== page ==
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Performance Management Objectives

In this training you will learn the most effective
methods to create constructive performance
evaluations and how to communicate with
employees during the performance process.
To learn the basics of Performance Management
To understand the purpose and strategies
behind Performance Appraisals
To gain knowledge of the performance
management forms and tools
To gain an understanding of the merit/awards

Performance Management
Performance Management
Performance management is an ongoing process of
communication between a supervisor and an
employee that occurs throughout the year, in
support of accomplishing the strategic objectives of
the organization.
The communication process includes:
Setting Objectives
Discussing Expectations and Performance
Identifying Goals
Providing Feedback
Evaluating Results

Performance Management
9. Merit

8. Discuss Possible
Development Plan

7. Formal
Evaluation (no

2. Establish


6. Adjust
Assignments as

3. Identify Tools
and Training

4. Ongoing
Feedback and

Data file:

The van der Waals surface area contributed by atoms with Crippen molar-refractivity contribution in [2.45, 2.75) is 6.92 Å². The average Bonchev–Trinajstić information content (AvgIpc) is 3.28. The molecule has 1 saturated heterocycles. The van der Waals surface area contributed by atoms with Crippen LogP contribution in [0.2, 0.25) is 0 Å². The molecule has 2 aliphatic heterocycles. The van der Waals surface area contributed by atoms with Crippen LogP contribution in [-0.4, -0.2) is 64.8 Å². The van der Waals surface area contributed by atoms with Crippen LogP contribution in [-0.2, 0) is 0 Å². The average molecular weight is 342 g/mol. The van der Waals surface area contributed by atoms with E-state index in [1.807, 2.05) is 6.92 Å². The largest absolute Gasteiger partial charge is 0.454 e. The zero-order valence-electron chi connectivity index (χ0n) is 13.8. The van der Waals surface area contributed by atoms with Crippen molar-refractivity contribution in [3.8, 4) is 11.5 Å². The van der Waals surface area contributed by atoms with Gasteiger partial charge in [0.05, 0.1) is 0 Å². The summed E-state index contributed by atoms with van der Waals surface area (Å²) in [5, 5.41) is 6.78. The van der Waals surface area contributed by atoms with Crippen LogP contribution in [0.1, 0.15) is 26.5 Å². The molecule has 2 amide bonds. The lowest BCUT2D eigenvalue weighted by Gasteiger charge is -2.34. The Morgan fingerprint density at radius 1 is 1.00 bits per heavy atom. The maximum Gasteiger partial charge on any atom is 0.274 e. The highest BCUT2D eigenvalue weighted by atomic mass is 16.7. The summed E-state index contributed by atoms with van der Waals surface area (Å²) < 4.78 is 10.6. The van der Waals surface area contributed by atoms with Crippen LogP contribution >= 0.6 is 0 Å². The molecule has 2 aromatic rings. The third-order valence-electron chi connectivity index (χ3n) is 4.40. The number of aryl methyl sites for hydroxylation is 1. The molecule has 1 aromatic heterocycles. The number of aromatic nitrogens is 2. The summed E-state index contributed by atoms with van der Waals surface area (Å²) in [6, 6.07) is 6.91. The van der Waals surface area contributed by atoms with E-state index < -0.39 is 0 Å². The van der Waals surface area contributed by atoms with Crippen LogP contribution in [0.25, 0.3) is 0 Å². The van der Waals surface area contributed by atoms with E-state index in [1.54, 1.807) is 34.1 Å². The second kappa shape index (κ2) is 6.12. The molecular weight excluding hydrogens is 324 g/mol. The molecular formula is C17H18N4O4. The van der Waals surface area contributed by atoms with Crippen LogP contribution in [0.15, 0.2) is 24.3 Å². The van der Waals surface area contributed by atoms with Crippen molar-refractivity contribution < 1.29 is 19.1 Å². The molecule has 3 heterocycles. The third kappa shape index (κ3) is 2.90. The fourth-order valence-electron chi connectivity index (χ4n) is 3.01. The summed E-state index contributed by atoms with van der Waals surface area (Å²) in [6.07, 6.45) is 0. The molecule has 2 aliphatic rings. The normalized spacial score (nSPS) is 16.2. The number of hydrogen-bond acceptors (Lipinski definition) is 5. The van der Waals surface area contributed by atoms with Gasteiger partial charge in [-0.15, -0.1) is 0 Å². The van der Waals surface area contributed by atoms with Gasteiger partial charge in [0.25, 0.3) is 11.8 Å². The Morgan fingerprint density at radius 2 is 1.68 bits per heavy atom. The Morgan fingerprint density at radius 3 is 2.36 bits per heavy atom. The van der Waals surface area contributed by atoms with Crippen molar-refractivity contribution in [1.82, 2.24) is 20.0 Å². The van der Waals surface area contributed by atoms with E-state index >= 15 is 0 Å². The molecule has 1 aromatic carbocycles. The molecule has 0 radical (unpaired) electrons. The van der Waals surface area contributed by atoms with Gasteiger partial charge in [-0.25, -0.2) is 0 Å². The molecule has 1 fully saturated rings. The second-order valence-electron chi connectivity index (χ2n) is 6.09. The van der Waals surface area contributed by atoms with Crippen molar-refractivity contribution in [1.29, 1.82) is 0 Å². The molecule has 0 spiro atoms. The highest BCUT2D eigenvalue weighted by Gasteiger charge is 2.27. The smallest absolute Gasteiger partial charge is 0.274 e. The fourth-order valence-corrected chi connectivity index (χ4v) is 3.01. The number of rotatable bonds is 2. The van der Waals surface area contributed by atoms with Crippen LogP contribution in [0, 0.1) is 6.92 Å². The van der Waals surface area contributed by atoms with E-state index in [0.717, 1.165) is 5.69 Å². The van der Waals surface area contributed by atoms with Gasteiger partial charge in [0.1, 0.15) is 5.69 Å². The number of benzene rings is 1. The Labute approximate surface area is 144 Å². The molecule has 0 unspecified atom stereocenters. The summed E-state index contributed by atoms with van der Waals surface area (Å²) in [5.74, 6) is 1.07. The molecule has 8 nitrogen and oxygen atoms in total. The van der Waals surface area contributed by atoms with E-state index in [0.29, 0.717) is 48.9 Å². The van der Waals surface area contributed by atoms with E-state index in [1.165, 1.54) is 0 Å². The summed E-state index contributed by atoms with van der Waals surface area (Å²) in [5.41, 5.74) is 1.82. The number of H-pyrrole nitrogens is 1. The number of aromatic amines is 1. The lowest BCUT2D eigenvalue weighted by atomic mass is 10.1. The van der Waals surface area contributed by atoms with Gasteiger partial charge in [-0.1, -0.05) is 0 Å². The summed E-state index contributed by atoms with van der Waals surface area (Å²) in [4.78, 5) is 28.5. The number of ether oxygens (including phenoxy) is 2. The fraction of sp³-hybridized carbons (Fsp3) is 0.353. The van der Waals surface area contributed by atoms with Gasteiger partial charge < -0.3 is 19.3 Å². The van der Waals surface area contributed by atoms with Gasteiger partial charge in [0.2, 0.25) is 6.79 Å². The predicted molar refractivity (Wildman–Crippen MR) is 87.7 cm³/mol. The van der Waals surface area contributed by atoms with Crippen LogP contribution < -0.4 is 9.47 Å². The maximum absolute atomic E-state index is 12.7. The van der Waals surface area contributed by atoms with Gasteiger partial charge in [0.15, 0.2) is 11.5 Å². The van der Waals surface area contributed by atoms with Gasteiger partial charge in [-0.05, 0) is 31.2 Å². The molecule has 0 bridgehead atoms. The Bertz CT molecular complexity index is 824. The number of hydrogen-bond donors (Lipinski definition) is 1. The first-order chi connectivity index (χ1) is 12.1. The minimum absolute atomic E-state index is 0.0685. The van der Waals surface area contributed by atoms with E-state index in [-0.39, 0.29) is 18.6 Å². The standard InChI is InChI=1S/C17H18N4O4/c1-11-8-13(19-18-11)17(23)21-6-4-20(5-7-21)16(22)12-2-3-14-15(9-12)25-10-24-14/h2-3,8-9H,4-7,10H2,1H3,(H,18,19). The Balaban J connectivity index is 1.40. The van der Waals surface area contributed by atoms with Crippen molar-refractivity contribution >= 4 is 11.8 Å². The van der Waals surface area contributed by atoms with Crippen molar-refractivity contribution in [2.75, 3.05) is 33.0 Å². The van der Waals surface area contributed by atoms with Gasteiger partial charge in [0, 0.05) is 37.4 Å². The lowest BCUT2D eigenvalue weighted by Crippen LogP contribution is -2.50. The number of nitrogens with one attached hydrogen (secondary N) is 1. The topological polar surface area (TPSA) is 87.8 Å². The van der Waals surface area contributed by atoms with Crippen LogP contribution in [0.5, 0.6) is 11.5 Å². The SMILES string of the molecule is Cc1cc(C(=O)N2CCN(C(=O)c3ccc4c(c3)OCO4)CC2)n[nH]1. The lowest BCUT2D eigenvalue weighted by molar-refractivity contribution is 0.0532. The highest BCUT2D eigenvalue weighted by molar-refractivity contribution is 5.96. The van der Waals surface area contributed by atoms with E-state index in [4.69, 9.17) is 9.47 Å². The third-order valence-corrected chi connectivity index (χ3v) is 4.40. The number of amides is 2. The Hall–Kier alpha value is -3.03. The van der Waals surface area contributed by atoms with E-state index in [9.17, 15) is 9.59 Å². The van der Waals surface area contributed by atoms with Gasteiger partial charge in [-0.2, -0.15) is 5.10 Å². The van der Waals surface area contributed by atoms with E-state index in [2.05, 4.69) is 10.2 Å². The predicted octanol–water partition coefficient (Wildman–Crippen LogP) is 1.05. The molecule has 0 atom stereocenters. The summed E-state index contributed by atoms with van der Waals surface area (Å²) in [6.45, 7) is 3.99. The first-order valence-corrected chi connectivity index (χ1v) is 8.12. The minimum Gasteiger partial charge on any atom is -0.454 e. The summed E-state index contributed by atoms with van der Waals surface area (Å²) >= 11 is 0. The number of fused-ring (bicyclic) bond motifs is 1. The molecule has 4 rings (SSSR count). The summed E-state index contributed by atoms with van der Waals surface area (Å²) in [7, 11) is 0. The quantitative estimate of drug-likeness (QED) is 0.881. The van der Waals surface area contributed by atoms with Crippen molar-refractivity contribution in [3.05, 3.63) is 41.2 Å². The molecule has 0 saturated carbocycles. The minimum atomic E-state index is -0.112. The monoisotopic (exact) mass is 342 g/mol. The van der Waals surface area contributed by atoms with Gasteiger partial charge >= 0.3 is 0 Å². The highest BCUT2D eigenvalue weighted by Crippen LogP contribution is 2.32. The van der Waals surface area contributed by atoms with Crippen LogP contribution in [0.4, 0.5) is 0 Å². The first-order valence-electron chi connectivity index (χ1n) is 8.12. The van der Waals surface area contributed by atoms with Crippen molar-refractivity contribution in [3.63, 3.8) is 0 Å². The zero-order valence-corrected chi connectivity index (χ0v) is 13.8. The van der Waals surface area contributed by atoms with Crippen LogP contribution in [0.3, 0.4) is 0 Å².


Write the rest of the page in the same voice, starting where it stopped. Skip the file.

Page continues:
5. Handle
Issues as they

Performance Management
The Importance of Performance Planning
The purposes of the Division of Agriculture & Natural
Resources performance management program are to:

Provide a link between work planning for individual staff

members and overall department and Division goals

Help staff members understand their job responsibilities

and improve job performance

Recognize and reward staff member contributions, and

foster professional development and career growth

Increase productivity and correct problems

Required in the determination of merit increases


Performance Management
Developing Performance Goals/Objectives
Definitions of Performance Expectations

Performance expectations should be clear, brief,

attainable, and measurable, and can be expressed in
terms of:
1. Quality
2. Quantity
3. Timeliness
4. Effective use of Resources
5. Manner of Performance
6. Method of Performing

Performance Management
Developing Performance Goals/Objectives
Avoid Unrealistic Goals

1. Use specific examples of behaviors and of the desired

2. Avoid using evaluative terms which do not describe
behaviors and/or outcomes, such as "good work" and
"bad attitude"
3. Be wary of using terms such as "always" and "never."
It is not realistic to expect that a staff member will
always perform perfectly and will never make a
4. Avoid using numbers in goals unless you actually
intend to count the behavior